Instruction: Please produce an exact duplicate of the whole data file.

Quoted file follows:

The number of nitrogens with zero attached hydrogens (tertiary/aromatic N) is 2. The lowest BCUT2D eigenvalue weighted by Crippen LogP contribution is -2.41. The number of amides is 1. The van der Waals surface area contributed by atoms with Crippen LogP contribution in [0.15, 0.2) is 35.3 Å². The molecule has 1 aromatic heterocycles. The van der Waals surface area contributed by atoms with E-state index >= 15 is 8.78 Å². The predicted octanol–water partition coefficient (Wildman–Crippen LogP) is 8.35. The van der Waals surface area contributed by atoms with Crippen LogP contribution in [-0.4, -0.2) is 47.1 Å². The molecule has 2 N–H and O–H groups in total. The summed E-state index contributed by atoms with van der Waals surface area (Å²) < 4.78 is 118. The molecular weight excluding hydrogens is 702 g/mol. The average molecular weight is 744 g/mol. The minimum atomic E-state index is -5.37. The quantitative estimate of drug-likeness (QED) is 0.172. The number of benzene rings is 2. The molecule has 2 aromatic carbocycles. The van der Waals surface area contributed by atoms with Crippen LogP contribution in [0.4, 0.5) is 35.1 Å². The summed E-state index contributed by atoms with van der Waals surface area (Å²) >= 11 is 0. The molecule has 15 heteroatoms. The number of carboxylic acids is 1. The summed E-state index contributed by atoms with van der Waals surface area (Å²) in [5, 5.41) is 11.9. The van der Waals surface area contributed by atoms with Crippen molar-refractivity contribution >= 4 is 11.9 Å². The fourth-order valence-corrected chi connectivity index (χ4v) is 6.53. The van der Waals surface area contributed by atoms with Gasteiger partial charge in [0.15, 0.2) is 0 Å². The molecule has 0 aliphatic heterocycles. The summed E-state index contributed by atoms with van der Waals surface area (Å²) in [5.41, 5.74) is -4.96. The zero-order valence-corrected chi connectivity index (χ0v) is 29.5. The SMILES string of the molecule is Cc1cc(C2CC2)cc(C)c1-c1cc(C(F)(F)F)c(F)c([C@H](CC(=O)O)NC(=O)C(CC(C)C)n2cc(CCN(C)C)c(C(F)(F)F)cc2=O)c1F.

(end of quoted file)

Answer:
The number of nitrogens with zero attached hydrogens (tertiary/aromatic N) is 2. The lowest BCUT2D eigenvalue weighted by Crippen LogP contribution is -2.41. The number of amides is 1. The van der Waals surface area contributed by atoms with Crippen LogP contribution in [0.15, 0.2) is 35.3 Å². The molecule has 1 aromatic heterocycles. The van der Waals surface area contributed by atoms with E-state index >= 15 is 8.78 Å². The predicted octanol–water partition coefficient (Wildman–Crippen LogP) is 8.35. The van der Waals surface area contributed by atoms with Crippen LogP contribution in [-0.4, -0.2) is 47.1 Å². The molecule has 2 N–H and O–H groups in total. The summed E-state index contributed by atoms with van der Waals surface area (Å²) < 4.78 is 118. The molecular weight excluding hydrogens is 702 g/mol. The average molecular weight is 744 g/mol. The minimum atomic E-state index is -5.37. The quantitative estimate of drug-likeness (QED) is 0.172. The number of benzene rings is 2. The molecule has 2 aromatic carbocycles. The van der Waals surface area contributed by atoms with Crippen LogP contribution in [0.4, 0.5) is 35.1 Å². The summed E-state index contributed by atoms with van der Waals surface area (Å²) >= 11 is 0. The molecule has 15 heteroatoms. The number of carboxylic acids is 1. The summed E-state index contributed by atoms with van der Waals surface area (Å²) in [5, 5.41) is 11.9. The van der Waals surface area contributed by atoms with Crippen molar-refractivity contribution >= 4 is 11.9 Å². The fourth-order valence-corrected chi connectivity index (χ4v) is 6.53. The van der Waals surface area contributed by atoms with Gasteiger partial charge in [0.15, 0.2) is 0 Å². The molecule has 0 aliphatic heterocycles. The summed E-state index contributed by atoms with van der Waals surface area (Å²) in [5.41, 5.74) is -4.96. The zero-order valence-corrected chi connectivity index (χ0v) is 29.5. The SMILES string of the molecule is Cc1cc(C2CC2)cc(C)c1-c1cc(C(F)(F)F)c(F)c([C@H](CC(=O)O)NC(=O)C(CC(C)C)n2cc(CCN(C)C)c(C(F)(F)F)cc2=O)c1F.